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Sufism and Indian Mysticism

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Sufism and Indian Mysticism
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Item Code: NAE086
Author: Akhtarul Wasey & Farhat Ehsas
Publisher: Readworthy Publications Pvt Ltd
Edition: 2011
ISBN: 9789350180815
Pages: 380
Cover: Hardcover
Other Details: 9.0 inch x 6.0 inch
weight of the book: 622 gms
About the Book

Sufism in Islamic Tradition has for centuries been a source of inner peace, spiritual awakening and enlightenment for millions of human beings. It has also been matter of debate among scholars regarding the questions related to its origin, nature and external manifestations.

This volume, having 29 well researched papers, seeks to present a wide spectrum of perspectives and in-depth studies on different aspects of Islamic Sufism and Indian Mysticism, and their interface that has manifested itself through the history of Islam’s interaction with India, spread over a time-frame of more than a millennium. The contributions in this volume are made by some of the most renowned scholars and experts in the fields of philosophy, Islamic Studies, comparative religions, psychology, sociology, history and journalism.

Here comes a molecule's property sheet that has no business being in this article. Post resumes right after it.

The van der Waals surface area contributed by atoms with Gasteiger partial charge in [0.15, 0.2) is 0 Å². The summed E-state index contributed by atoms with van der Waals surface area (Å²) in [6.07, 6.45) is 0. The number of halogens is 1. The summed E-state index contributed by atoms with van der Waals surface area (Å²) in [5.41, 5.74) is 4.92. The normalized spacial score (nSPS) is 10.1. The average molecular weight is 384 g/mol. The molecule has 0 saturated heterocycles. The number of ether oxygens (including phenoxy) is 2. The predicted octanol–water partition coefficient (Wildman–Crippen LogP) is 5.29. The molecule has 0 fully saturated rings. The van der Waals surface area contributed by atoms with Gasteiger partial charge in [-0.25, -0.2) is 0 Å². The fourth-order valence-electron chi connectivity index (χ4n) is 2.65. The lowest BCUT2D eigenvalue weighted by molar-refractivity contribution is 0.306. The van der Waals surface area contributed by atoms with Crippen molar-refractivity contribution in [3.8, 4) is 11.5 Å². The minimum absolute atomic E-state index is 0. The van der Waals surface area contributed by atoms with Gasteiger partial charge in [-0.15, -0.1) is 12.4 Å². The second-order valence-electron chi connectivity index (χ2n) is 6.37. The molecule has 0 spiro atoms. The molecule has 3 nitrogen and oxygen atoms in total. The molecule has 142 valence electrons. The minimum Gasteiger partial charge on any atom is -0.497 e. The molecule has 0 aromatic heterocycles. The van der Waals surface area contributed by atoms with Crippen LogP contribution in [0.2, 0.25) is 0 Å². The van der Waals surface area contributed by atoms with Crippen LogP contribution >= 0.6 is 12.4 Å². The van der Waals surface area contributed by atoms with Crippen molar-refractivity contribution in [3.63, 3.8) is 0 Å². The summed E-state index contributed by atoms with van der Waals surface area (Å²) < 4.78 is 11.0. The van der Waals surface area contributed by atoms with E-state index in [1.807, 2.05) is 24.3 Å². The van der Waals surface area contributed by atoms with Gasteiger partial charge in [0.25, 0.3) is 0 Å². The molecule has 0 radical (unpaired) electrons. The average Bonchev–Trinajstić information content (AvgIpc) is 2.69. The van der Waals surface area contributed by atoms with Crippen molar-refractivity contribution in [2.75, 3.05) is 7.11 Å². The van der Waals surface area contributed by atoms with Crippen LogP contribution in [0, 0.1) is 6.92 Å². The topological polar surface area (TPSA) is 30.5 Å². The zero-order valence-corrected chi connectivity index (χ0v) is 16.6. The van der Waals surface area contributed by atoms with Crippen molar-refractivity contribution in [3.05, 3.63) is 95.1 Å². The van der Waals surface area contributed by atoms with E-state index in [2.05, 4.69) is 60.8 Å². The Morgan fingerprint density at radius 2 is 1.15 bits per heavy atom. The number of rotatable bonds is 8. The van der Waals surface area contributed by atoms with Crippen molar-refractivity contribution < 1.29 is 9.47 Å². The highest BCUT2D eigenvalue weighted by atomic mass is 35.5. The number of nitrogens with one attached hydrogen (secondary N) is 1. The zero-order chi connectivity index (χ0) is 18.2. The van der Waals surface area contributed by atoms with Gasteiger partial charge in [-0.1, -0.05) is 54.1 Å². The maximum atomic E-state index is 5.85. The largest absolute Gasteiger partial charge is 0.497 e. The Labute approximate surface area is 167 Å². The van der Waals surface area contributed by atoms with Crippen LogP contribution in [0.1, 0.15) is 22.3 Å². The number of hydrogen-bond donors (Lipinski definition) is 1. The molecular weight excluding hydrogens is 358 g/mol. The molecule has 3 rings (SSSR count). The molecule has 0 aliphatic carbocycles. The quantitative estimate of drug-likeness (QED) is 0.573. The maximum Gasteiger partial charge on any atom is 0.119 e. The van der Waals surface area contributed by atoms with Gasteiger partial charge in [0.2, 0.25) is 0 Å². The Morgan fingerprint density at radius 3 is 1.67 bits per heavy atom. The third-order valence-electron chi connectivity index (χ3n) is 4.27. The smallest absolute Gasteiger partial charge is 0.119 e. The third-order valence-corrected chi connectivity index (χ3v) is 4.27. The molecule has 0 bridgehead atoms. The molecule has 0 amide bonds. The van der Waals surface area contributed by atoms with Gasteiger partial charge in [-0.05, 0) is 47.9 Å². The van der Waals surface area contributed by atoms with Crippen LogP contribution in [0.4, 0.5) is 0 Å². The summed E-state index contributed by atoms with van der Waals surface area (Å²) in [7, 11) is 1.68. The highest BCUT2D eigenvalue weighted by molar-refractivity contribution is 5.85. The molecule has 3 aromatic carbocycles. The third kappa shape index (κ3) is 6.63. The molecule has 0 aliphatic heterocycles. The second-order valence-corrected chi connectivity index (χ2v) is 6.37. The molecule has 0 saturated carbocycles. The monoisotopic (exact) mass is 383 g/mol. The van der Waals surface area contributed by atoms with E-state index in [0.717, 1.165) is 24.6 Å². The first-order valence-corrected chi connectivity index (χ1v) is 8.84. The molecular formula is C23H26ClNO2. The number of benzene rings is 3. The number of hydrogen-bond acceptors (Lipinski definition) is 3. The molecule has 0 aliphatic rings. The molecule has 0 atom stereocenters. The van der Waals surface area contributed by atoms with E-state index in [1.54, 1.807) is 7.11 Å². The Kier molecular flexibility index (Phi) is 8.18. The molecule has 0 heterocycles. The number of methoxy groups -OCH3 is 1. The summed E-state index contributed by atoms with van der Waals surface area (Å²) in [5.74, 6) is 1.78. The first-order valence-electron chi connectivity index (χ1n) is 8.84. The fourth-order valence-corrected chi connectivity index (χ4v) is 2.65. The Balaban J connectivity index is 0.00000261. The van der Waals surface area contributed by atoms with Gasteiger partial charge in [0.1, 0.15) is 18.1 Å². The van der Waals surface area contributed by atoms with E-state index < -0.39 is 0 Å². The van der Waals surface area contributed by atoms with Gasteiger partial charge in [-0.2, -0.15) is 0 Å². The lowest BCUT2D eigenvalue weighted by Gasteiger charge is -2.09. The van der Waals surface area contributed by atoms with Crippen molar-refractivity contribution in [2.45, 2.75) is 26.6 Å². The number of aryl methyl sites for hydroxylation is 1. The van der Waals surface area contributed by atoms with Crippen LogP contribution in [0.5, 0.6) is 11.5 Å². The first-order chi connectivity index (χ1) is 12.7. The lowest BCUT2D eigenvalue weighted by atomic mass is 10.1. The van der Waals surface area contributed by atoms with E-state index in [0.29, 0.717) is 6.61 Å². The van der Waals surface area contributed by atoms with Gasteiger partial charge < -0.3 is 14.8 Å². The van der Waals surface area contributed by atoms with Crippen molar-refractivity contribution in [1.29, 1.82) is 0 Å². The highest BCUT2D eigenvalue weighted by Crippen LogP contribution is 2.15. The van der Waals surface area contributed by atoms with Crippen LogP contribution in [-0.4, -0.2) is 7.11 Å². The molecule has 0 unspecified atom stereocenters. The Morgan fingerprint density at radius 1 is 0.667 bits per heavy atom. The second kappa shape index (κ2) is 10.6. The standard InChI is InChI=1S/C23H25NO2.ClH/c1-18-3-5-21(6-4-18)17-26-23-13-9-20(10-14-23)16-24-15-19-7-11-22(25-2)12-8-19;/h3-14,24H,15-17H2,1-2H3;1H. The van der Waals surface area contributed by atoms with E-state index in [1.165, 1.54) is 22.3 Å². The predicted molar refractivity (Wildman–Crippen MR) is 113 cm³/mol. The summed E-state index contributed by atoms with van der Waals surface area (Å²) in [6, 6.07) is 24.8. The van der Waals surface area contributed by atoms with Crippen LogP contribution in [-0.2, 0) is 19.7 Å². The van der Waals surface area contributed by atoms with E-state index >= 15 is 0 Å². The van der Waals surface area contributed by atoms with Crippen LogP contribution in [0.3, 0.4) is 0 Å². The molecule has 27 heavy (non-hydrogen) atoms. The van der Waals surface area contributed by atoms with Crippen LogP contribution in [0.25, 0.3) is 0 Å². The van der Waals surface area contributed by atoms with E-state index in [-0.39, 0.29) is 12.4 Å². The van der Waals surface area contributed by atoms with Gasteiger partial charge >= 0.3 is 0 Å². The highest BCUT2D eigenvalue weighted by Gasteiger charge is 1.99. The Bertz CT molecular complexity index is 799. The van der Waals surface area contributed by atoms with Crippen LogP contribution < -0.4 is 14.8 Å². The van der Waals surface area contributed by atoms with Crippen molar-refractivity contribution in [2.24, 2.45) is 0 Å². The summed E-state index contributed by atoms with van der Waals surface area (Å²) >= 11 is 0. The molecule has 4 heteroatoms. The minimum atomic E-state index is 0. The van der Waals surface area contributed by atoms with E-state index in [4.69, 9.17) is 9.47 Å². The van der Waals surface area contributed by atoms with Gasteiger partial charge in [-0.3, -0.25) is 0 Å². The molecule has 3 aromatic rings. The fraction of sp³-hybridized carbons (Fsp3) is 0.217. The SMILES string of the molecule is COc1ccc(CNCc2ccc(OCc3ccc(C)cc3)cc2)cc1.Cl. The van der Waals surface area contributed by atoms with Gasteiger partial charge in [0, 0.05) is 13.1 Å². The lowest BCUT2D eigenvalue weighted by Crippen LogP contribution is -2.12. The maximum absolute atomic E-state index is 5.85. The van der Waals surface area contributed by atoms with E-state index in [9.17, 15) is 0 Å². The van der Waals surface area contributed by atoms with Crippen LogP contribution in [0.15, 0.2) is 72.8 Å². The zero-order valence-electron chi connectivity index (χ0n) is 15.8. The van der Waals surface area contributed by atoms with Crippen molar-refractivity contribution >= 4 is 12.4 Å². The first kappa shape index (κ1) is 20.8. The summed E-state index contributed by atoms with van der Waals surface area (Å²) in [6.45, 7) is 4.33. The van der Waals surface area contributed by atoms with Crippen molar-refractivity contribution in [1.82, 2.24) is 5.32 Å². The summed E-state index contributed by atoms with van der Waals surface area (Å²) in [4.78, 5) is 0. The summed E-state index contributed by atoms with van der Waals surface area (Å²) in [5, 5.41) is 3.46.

About the Author

Prof. Akhtarul Wasey is one of the most prominent Islamic Scholars and socio-political analyst. He is the Head, Department of Islamic Studies and Director, Zakir Husain Institute of Islamic Studies, Jamia Millia Islamic, New Delhi. He is also editor of three internationally recognized research journals-Islam and Modern Age(English), and Islam Aur Asre-e-jadeed andRisala jaia (Urdu). He has served as President of the Dargah Committee, Khwaja Moinuddin Chishti, Ajmer. A prolific writer, Prof. Wasey has several books in English , Urdu and Hindi to his credit, including two on Sufism.

Farhat Ehsas (Farhatullah Khan) is one of the leading contemporary Urdu poets, journalists and translators. He has written extensively on socio-cultural and political issues. He is presently Assistant Editor, Islam and Modern Age and Islam Aur Asr-e-Jadeed, the research journals, published by the Zakir Husain Institute of Islamic Studies, Jamia Millia Islamia, New Delhi.

 

Introduction